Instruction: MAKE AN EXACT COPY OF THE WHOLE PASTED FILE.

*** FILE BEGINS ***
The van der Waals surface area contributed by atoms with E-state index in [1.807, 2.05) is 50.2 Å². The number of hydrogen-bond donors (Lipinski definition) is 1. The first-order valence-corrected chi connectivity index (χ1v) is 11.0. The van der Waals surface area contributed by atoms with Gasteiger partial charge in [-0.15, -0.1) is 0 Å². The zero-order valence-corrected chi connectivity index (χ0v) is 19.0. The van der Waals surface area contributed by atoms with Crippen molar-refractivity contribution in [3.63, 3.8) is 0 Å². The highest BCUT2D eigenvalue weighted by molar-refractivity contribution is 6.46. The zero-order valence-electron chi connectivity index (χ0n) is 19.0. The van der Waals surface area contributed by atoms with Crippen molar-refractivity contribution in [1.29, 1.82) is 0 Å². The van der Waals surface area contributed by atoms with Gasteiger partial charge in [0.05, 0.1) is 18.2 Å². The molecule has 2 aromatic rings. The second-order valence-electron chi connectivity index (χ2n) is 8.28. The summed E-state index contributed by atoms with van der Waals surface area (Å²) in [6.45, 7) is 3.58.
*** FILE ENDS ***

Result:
The van der Waals surface area contributed by atoms with E-state index in [1.807, 2.05) is 50.2 Å². The number of hydrogen-bond donors (Lipinski definition) is 1. The first-order valence-corrected chi connectivity index (χ1v) is 11.0. The van der Waals surface area contributed by atoms with Gasteiger partial charge in [-0.15, -0.1) is 0 Å². The zero-order valence-corrected chi connectivity index (χ0v) is 19.0. The van der Waals surface area contributed by atoms with Crippen molar-refractivity contribution in [3.63, 3.8) is 0 Å². The highest BCUT2D eigenvalue weighted by molar-refractivity contribution is 6.46. The zero-order valence-electron chi connectivity index (χ0n) is 19.0. The van der Waals surface area contributed by atoms with Crippen molar-refractivity contribution in [1.29, 1.82) is 0 Å². The van der Waals surface area contributed by atoms with Gasteiger partial charge in [0.05, 0.1) is 18.2 Å². The molecule has 2 aromatic rings. The second-order valence-electron chi connectivity index (χ2n) is 8.28. The summed E-state index contributed by atoms with van der Waals surface area (Å²) in [6.45, 7) is 3.58.